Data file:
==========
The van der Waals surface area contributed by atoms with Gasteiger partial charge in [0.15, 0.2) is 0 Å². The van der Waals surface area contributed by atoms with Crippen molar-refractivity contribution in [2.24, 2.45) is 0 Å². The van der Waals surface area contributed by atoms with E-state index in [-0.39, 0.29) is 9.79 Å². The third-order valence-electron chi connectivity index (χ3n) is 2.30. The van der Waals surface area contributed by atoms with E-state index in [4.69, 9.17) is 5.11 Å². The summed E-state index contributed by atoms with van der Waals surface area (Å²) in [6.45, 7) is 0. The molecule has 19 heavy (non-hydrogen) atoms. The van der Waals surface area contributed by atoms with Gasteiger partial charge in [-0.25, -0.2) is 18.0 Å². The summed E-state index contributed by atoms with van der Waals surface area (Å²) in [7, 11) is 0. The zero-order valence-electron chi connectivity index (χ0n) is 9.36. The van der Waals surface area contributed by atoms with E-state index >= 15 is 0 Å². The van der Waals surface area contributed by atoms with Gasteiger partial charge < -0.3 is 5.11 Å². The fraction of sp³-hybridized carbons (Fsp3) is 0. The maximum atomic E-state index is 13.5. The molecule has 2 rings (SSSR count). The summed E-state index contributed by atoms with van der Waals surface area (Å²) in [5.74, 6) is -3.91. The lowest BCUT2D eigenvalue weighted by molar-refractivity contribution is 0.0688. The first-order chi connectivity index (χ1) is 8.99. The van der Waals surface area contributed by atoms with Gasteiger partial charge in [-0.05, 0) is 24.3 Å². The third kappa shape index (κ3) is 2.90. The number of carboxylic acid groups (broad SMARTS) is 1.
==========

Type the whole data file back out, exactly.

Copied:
The van der Waals surface area contributed by atoms with Gasteiger partial charge in [0.15, 0.2) is 0 Å². The van der Waals surface area contributed by atoms with Crippen molar-refractivity contribution in [2.24, 2.45) is 0 Å². The van der Waals surface area contributed by atoms with E-state index in [-0.39, 0.29) is 9.79 Å². The third-order valence-electron chi connectivity index (χ3n) is 2.30. The van der Waals surface area contributed by atoms with E-state index in [4.69, 9.17) is 5.11 Å². The summed E-state index contributed by atoms with van der Waals surface area (Å²) in [6.45, 7) is 0. The molecule has 19 heavy (non-hydrogen) atoms. The van der Waals surface area contributed by atoms with Gasteiger partial charge in [-0.25, -0.2) is 18.0 Å². The summed E-state index contributed by atoms with van der Waals surface area (Å²) in [7, 11) is 0. The zero-order valence-electron chi connectivity index (χ0n) is 9.36. The van der Waals surface area contributed by atoms with E-state index >= 15 is 0 Å². The van der Waals surface area contributed by atoms with Gasteiger partial charge < -0.3 is 5.11 Å². The fraction of sp³-hybridized carbons (Fsp3) is 0. The maximum atomic E-state index is 13.5. The molecule has 2 rings (SSSR count). The summed E-state index contributed by atoms with van der Waals surface area (Å²) in [5.74, 6) is -3.91. The lowest BCUT2D eigenvalue weighted by molar-refractivity contribution is 0.0688. The first-order chi connectivity index (χ1) is 8.99. The van der Waals surface area contributed by atoms with Gasteiger partial charge in [-0.05, 0) is 24.3 Å². The third kappa shape index (κ3) is 2.90. The number of carboxylic acid groups (broad SMARTS) is 1.